Scientists from the John Innes Centre and the University of York worked alongside Chinese colleagues in this Nature Genetics paper, which builds on previous work investigating the genetic and molecular mechanisms of seed size regulation in Arabidopsis thaliana. Here, the researchers describe the findings that Arabidopsis plants with a DA2-1 mutation develop abnormally large seeds, while over-expression of this gene results in small seed size. The DA2 protein is shown to physically interact with DA1 (identified in the previous study) to regulate seed size.


  • Wightman R, Chomicki G, Kumar M, Carr P and Turner SR. SPIRAL2 determines plant microtubule organization by modulating microtubule severing. Current Biology, 19 September 2013. DOI: 10.1016/j.cub.2013.07.061.

Another Current Biology paper, this time involving the Turner lab at the University of Manchester. Turner and his team have identified that a protein called SPIRAL2 regulates the structure of the plant cell’s microtubule network, which in turn dictates the way in which cellulose is laid down in the cell wall, and ultimately affects the direction of cell elongation. You can read more about this study here.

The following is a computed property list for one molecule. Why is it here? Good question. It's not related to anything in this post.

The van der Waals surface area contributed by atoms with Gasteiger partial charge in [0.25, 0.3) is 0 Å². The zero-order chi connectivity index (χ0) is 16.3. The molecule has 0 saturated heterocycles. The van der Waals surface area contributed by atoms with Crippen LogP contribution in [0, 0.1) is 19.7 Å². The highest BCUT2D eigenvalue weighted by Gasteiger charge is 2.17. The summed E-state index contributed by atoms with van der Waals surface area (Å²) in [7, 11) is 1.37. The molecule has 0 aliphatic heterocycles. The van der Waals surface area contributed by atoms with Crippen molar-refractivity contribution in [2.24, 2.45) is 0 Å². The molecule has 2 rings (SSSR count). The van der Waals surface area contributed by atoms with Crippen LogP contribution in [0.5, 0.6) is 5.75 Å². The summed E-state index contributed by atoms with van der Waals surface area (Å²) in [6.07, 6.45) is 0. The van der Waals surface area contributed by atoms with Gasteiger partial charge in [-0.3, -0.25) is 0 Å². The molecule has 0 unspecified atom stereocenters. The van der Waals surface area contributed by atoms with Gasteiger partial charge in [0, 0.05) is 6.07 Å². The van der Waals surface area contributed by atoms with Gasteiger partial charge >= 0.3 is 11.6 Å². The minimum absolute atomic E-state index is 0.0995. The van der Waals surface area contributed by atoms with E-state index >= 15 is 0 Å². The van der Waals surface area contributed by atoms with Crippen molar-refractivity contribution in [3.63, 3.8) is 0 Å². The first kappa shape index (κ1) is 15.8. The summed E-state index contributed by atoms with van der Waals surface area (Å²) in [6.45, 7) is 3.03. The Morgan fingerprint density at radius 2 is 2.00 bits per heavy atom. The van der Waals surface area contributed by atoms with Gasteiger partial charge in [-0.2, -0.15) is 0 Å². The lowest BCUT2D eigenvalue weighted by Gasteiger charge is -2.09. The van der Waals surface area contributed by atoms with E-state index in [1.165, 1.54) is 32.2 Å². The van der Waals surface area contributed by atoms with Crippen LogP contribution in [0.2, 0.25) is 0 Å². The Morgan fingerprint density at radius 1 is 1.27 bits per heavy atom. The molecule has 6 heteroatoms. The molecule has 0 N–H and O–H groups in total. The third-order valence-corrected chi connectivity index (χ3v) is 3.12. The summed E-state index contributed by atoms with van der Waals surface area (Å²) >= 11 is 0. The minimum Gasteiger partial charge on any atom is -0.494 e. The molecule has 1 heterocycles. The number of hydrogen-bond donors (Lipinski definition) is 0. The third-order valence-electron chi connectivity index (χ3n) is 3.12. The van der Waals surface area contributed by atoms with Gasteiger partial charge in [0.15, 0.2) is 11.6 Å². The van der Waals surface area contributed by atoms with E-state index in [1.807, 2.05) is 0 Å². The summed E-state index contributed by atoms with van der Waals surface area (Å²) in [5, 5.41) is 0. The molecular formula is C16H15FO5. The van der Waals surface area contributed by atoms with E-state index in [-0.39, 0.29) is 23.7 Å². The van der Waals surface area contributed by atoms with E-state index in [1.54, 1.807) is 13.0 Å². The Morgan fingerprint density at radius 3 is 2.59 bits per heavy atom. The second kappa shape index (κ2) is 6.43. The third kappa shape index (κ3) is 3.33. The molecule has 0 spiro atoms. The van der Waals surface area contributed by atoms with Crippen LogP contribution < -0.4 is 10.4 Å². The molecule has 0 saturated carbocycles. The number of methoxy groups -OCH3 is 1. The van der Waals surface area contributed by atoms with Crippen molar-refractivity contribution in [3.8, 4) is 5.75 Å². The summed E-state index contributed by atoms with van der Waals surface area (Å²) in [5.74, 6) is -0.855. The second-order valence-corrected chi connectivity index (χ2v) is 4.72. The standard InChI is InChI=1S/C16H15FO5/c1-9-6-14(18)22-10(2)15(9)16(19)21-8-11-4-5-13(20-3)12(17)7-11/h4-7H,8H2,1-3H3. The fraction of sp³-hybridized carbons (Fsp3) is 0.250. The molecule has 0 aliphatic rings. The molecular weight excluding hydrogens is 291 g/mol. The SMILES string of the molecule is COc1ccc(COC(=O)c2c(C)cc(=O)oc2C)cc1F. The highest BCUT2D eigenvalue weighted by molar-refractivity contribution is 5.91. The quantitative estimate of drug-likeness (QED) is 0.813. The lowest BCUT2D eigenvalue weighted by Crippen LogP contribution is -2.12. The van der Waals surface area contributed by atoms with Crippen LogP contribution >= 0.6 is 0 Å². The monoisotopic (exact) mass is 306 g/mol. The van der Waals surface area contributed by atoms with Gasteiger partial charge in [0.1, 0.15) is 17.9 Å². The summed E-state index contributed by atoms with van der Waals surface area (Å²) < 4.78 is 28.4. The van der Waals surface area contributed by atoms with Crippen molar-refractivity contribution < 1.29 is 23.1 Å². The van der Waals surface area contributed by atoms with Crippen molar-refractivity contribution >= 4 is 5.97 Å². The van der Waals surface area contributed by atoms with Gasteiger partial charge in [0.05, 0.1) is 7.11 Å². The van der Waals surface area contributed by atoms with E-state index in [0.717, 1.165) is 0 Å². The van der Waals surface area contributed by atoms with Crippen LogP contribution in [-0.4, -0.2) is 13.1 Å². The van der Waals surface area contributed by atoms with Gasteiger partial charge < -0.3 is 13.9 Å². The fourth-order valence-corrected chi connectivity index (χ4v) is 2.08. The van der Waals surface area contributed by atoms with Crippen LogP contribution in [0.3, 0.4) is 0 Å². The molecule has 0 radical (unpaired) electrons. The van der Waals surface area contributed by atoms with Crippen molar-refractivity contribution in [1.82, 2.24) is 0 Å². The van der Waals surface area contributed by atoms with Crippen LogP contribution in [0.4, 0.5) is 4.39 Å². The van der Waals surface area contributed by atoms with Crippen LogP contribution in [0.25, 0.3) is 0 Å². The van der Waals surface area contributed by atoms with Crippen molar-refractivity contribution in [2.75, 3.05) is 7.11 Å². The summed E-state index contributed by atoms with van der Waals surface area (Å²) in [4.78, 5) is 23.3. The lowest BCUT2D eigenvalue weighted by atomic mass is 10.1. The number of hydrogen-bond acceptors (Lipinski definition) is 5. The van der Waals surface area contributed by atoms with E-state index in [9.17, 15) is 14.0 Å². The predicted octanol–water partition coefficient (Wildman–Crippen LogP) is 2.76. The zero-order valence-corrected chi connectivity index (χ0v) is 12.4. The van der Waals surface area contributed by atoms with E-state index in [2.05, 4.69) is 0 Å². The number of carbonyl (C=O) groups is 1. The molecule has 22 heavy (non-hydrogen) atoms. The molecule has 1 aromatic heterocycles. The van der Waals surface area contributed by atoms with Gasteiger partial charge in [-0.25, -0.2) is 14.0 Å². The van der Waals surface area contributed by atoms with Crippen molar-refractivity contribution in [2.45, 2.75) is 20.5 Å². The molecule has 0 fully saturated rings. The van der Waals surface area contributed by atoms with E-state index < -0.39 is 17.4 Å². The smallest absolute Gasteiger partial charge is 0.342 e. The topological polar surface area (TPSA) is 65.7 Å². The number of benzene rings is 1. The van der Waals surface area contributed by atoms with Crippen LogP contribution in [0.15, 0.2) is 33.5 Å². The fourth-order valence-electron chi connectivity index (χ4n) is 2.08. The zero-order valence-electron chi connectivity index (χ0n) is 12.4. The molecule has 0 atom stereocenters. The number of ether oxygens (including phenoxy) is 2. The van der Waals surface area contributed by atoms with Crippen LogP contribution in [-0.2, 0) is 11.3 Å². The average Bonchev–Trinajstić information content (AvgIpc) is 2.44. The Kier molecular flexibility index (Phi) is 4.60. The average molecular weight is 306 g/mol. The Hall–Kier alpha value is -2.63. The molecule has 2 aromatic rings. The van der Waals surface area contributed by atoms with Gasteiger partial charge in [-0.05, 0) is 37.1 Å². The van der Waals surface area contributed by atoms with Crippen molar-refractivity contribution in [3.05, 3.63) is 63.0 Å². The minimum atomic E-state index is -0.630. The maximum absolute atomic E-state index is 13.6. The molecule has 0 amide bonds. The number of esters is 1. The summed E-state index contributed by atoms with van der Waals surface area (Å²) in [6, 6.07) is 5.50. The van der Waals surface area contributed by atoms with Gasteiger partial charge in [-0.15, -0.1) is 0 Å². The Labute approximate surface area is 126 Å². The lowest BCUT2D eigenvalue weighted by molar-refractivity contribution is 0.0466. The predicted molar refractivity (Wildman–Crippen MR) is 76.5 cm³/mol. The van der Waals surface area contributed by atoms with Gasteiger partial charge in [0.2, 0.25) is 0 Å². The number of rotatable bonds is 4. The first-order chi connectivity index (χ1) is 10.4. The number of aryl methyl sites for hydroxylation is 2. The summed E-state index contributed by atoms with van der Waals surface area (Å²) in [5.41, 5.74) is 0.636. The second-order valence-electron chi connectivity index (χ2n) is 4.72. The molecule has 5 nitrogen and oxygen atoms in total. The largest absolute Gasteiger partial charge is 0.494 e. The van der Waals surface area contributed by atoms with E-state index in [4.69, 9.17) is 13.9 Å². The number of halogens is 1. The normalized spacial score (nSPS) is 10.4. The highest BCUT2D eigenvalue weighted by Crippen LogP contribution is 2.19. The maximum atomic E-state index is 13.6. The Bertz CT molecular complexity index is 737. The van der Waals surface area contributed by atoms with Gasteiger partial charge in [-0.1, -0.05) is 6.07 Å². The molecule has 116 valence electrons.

• Choi K, Zhao X, Kelly KA, et al. Arabidopsis meiotic crossover hot spots overlap with H2A.Z nucleosomes at gene promoters. Nature Genetics, 22 September 2013. DOI: 10.1038/ng.2766.

To investigate meiotic crossover hot spots in plants, scientists from the Universities of Cambridge, Oxford, Birmingham, Poznan and North Carolina used coalescent analysis of genetic variation in Arabidopsis thaliana. It was found that hot spots for crossing over were associated with active chromatin modifications, being asymmetric around promoters, and most frequent over CTT-repeat motifs and H2A.Z nucleosomes. It is proposed that ancestrally, gene chromatin designates hot spots within eukaryotic cells.